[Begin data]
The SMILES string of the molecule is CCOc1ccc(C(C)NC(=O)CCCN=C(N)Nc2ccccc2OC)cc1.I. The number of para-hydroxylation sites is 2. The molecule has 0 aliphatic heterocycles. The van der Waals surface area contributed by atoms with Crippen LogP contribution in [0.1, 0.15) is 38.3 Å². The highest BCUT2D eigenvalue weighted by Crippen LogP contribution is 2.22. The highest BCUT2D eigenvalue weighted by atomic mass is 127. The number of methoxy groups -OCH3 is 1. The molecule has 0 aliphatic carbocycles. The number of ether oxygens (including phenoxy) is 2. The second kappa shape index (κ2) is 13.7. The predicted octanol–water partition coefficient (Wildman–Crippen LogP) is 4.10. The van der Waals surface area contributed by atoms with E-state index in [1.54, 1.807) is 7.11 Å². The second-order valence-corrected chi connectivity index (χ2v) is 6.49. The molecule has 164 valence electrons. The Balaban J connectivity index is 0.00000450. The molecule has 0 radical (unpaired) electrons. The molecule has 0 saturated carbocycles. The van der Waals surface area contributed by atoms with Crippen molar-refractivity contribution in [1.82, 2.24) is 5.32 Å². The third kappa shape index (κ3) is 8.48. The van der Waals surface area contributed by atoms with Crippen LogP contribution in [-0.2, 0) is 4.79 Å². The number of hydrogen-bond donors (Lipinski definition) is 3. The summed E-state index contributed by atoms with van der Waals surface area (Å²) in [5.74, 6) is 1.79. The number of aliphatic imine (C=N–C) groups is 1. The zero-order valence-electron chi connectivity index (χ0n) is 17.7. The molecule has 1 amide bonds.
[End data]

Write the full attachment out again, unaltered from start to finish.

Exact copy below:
The SMILES string of the molecule is CCOc1ccc(C(C)NC(=O)CCCN=C(N)Nc2ccccc2OC)cc1.I. The number of para-hydroxylation sites is 2. The molecule has 0 aliphatic heterocycles. The van der Waals surface area contributed by atoms with Crippen LogP contribution in [0.1, 0.15) is 38.3 Å². The highest BCUT2D eigenvalue weighted by Crippen LogP contribution is 2.22. The highest BCUT2D eigenvalue weighted by atomic mass is 127. The number of methoxy groups -OCH3 is 1. The molecule has 0 aliphatic carbocycles. The number of ether oxygens (including phenoxy) is 2. The second kappa shape index (κ2) is 13.7. The predicted octanol–water partition coefficient (Wildman–Crippen LogP) is 4.10. The van der Waals surface area contributed by atoms with E-state index in [1.54, 1.807) is 7.11 Å². The second-order valence-corrected chi connectivity index (χ2v) is 6.49. The molecule has 164 valence electrons. The Balaban J connectivity index is 0.00000450. The molecule has 0 radical (unpaired) electrons. The molecule has 0 saturated carbocycles. The van der Waals surface area contributed by atoms with Crippen molar-refractivity contribution in [1.82, 2.24) is 5.32 Å². The third kappa shape index (κ3) is 8.48. The van der Waals surface area contributed by atoms with Crippen LogP contribution in [-0.2, 0) is 4.79 Å². The number of hydrogen-bond donors (Lipinski definition) is 3. The summed E-state index contributed by atoms with van der Waals surface area (Å²) in [5.74, 6) is 1.79. The number of aliphatic imine (C=N–C) groups is 1. The zero-order valence-electron chi connectivity index (χ0n) is 17.7. The molecule has 1 amide bonds.